If you can, please take a look at the accuracy dispute at Talk:Economy of China--Jiang 06:05, 20 Apr 2005 (UTC)

## Request for help

My User page keeps on getting vandalised. Under the 3-revert rule there is a limit as to how many times I can revert the vandalism. You are clearly buddy-buddy with one of the vandals, can you please exert some pressure....or does Wikipedia really consist of people who carry out such childish behaviour?

Sollogfan 11:19, 22 Apr 2005 (UTC)

There is no limit for vandalism....especially on your own talk page. Cburnett 14:32, Apr 22, 2005 (UTC)
It must be noted that 'Sollogfan' is a sockpuppet account; the vandalism he refers to involves re-instating the 'sockpuppet' image.-Ashley Pomeroy 23:00, 23 Apr 2005 (UTC)
It must be noted that .Ashley Pomeroyis telling (deliberate) untruths to justify his obsessive vandalism. He has not provided one iota of evidence that I am Sollog. Sollogfan 11:15, 13 May 2005 (UTC)

It should be noted that my account is NOT a {{sollog}} account. Do you even know what a {{sollog}} is? Sollogfan 11:58, 25 Apr 2005 (UTC)

You vandalise my page and ignore Sweep - so I descend to your childish level. Sollogfan 11:58, 25 Apr 2005 (UTC)

Without commenting on the substance of the alleged vandalism, whenever you're thinking that you need to stoop to someone else's "childish level", you are automatically wrong. Don't bite the bait, if you think that's what's going on. --MarkSweep 19:05, 25 Apr 2005 (UTC)
My page continues to be vandalised by Pomeroy. I have ignored it but it continues. I now expect you to reprimand me for simply doing to Pomeroy what he does to me - after all, unfairness is a by-word hereSollogfan 11:15, 13 May 2005 (UTC)

Interesting that when Sollogfan asked for help and complained about vandalism you waited and waited and then.......sent the bullying for arbitration because Sollogfan fought back! Incredible! The Number 13:02, 15 May 2005 (UTC)

## Gamma & inv-gamma plots

Looking at commons:Image:Gamma distribution cdf.png, your gnuplot code uses this for the cdf:

pgamma(x, shape, rate) = (x<0)? 0 : igamma(shape, x*rate)


except the parameterization is the k/theta not alpha/beta so the cdf should be x/rate not x*rate (x/rate was my original code and x*rate was your fix). I don't understand how the k/theta notation works for the pdf but doesn't for the cdf.

I'm trying to generate an inverse-gamma cdf but can't get a cdf generated. Maybe the cdf is wrong. Cburnett 21:47, Apr 22, 2005 (UTC)

You do realize that the function that actually gets plotted is f and not pgamma, right? Function f is defined as
    f(x, k, t) = pgamma(x, k, 1.0/t)

The only reason the function is called pgamma is for compatibility with R. The gnuplot code is taken from a bigger gnuplot file I use that defines many pdfs and cdfs in a way that is as close to R as possible, for my own sanity. Notice that the third paramter of pgamma and dgamma is called "rate" and not "scale", just the way R does it. I think it was for this distribution that there was a problem at an earlier point with the pdf and cdf plots not matching, so I uploaded one gnuplot script with matching definitions and either the cdf part of the pdf part commented out.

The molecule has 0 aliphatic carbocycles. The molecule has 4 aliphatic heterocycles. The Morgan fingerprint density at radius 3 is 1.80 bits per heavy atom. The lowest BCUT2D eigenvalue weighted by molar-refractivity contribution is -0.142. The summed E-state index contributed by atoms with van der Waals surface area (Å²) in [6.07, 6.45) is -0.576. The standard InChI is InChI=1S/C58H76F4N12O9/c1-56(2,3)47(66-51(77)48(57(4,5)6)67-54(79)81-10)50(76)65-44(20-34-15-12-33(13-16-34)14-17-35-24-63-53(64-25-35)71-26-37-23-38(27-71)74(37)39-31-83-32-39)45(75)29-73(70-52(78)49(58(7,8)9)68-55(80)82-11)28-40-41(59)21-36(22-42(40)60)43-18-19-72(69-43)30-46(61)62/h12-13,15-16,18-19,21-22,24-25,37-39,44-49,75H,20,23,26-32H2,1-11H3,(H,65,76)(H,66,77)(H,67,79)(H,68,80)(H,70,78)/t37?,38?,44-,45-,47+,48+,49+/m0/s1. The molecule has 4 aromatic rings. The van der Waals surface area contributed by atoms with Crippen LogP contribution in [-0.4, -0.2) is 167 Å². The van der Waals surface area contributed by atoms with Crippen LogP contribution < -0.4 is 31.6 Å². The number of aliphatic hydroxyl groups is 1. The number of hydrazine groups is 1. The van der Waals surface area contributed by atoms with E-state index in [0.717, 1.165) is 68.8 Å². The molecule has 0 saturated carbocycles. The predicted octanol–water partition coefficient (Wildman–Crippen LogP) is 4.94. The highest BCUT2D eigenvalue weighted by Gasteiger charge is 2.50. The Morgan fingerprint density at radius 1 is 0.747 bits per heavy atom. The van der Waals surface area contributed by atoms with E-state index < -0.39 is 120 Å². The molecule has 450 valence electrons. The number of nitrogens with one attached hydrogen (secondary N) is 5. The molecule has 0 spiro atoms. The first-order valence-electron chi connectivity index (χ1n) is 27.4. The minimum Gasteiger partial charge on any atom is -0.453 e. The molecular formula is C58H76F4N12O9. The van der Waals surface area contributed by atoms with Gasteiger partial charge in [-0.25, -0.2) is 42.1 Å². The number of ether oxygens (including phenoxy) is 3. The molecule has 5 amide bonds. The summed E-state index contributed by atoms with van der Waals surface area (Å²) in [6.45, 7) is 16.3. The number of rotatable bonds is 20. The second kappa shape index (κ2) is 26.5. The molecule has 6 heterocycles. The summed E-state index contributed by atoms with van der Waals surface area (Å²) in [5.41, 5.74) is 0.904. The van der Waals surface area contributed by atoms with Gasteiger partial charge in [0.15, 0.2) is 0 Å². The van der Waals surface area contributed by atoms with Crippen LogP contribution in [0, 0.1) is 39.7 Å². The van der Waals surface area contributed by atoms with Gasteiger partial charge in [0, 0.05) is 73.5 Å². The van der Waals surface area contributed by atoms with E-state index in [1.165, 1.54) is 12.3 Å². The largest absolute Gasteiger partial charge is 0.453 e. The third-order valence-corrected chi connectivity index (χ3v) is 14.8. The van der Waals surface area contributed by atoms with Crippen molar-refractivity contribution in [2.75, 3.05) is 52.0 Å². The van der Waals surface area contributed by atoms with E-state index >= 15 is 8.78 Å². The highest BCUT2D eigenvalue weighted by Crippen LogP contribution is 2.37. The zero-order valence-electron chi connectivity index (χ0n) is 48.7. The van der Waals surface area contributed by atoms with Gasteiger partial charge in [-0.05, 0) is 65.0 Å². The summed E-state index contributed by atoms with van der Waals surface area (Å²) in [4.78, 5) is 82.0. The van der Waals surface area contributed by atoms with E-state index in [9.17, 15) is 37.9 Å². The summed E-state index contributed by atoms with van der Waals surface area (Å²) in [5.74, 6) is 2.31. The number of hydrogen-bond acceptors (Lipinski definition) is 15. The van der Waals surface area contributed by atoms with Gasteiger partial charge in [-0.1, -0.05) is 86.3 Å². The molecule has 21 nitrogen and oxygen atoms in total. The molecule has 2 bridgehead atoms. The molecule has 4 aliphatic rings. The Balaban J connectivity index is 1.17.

Or did I just completely misunderstand your question?
Now for the inverse-gamma distribution, something is wrong in the current version of that article. Let me work on that and get back to you (on this talk page). --MarkSweep 22:03, 22 Apr 2005 (UTC)
DOH! I missed the reciprocal in f(). I'm quite certain that the inverse-gamma pdf is correct and I'm sure I got the cdf from the same source as the pdf so that should be correct as well. Cburnett 22:54, Apr 22, 2005 (UTC)
Actually, the inverse-gamma cdf was wrong, at least according to the conventions for ${\displaystyle \gamma (a,z)}$ and ${\displaystyle \Gamma (a,z)}$ that are used in Wikipedia. The correct cdf (now fixed in the article) is as follows:
${\displaystyle {\frac {\Gamma (\alpha ,\beta /x)}{\Gamma (\alpha )}}=1-{\frac {\gamma (\alpha ,\beta /x)}{\Gamma (\alpha )}}\!}$
In other words, this is the upper incomplete gamma function (where the Gamma integral starts at ${\displaystyle \beta /x}$ instead of at zero) divided by the complete Gamma function. This fraction is also known as the regularized upper incomplete Gamma function (but there is widespread confusion about the terminlogy). gnuplot implements the regularized lower incomplete Gamma function as igamma:
${\displaystyle {\mbox{igamma}}(\alpha ,z)={\frac {\gamma (\alpha ,z)}{\Gamma (\alpha )}}\!}$
So the InvGamma pdf and cdf can be implemented in gnuplot as follows:
    dinvgamma(x,a,b) = exp(a*log(b) - lgamma(a) - (a+1)*log(x) - b*1.0/x)
pinvgamma(x,a,b) = 1 - igamma(a, b*1.0/x)

I've plotted these and they seem to pass integration-by-eye. --MarkSweep 23:05, 22 Apr 2005 (UTC)
Thanks a lot! Got them uploaded now. Cburnett 23:27, Apr 22, 2005 (UTC)